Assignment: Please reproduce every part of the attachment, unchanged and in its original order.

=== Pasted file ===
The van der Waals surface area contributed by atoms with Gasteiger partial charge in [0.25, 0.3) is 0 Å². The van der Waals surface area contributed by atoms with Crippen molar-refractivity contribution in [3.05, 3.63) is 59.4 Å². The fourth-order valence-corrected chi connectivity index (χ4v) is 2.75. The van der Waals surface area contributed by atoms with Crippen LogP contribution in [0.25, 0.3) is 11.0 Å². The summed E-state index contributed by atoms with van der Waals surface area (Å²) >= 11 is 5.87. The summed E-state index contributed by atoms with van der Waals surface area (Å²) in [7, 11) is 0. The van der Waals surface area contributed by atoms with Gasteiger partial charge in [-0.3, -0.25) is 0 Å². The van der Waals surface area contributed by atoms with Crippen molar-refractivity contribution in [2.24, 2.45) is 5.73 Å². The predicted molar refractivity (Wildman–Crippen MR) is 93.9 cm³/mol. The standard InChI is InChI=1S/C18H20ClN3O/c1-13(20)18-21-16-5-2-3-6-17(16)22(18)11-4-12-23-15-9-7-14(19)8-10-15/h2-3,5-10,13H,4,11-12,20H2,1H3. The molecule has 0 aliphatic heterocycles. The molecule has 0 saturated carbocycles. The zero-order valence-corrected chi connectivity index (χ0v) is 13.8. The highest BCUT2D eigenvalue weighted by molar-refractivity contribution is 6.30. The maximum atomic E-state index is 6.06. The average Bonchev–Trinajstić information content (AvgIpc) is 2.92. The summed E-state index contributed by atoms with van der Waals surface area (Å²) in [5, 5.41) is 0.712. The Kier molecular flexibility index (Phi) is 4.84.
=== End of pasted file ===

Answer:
The van der Waals surface area contributed by atoms with Gasteiger partial charge in [0.25, 0.3) is 0 Å². The van der Waals surface area contributed by atoms with Crippen molar-refractivity contribution in [3.05, 3.63) is 59.4 Å². The fourth-order valence-corrected chi connectivity index (χ4v) is 2.75. The van der Waals surface area contributed by atoms with Crippen LogP contribution in [0.25, 0.3) is 11.0 Å². The summed E-state index contributed by atoms with van der Waals surface area (Å²) >= 11 is 5.87. The summed E-state index contributed by atoms with van der Waals surface area (Å²) in [7, 11) is 0. The van der Waals surface area contributed by atoms with Gasteiger partial charge in [-0.3, -0.25) is 0 Å². The van der Waals surface area contributed by atoms with Crippen molar-refractivity contribution in [2.24, 2.45) is 5.73 Å². The predicted molar refractivity (Wildman–Crippen MR) is 93.9 cm³/mol. The standard InChI is InChI=1S/C18H20ClN3O/c1-13(20)18-21-16-5-2-3-6-17(16)22(18)11-4-12-23-15-9-7-14(19)8-10-15/h2-3,5-10,13H,4,11-12,20H2,1H3. The molecule has 0 aliphatic heterocycles. The molecule has 0 saturated carbocycles. The zero-order valence-corrected chi connectivity index (χ0v) is 13.8. The highest BCUT2D eigenvalue weighted by molar-refractivity contribution is 6.30. The maximum atomic E-state index is 6.06. The average Bonchev–Trinajstić information content (AvgIpc) is 2.92. The summed E-state index contributed by atoms with van der Waals surface area (Å²) in [5, 5.41) is 0.712. The Kier molecular flexibility index (Phi) is 4.84.